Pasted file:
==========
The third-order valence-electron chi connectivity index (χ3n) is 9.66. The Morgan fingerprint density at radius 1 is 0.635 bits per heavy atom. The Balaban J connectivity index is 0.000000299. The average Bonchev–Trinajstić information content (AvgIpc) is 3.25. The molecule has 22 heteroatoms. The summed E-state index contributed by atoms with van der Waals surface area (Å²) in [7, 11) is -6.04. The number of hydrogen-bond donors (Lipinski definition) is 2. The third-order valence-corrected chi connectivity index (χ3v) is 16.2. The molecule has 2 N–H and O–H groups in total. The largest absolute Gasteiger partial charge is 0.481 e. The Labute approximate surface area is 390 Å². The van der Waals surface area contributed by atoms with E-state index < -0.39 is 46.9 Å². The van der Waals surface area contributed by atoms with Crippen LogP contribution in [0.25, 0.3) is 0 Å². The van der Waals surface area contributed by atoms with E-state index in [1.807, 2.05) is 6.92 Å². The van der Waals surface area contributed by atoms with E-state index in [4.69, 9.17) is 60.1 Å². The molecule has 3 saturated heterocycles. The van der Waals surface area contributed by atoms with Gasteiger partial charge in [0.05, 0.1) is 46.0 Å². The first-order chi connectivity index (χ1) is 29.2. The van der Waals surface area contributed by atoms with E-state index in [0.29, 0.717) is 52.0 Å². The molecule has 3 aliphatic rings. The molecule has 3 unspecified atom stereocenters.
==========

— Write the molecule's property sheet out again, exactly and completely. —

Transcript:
The third-order valence-electron chi connectivity index (χ3n) is 9.66. The Morgan fingerprint density at radius 1 is 0.635 bits per heavy atom. The Balaban J connectivity index is 0.000000299. The average Bonchev–Trinajstić information content (AvgIpc) is 3.25. The molecule has 22 heteroatoms. The summed E-state index contributed by atoms with van der Waals surface area (Å²) in [7, 11) is -6.04. The number of hydrogen-bond donors (Lipinski definition) is 2. The third-order valence-corrected chi connectivity index (χ3v) is 16.2. The molecule has 2 N–H and O–H groups in total. The largest absolute Gasteiger partial charge is 0.481 e. The Labute approximate surface area is 390 Å². The van der Waals surface area contributed by atoms with E-state index < -0.39 is 46.9 Å². The van der Waals surface area contributed by atoms with Crippen LogP contribution in [0.25, 0.3) is 0 Å². The van der Waals surface area contributed by atoms with E-state index in [1.807, 2.05) is 6.92 Å². The van der Waals surface area contributed by atoms with E-state index in [4.69, 9.17) is 60.1 Å². The molecule has 3 saturated heterocycles. The van der Waals surface area contributed by atoms with Gasteiger partial charge in [0.05, 0.1) is 46.0 Å². The first-order chi connectivity index (χ1) is 29.2. The van der Waals surface area contributed by atoms with E-state index in [0.29, 0.717) is 52.0 Å². The molecule has 3 aliphatic rings. The molecule has 3 unspecified atom stereocenters.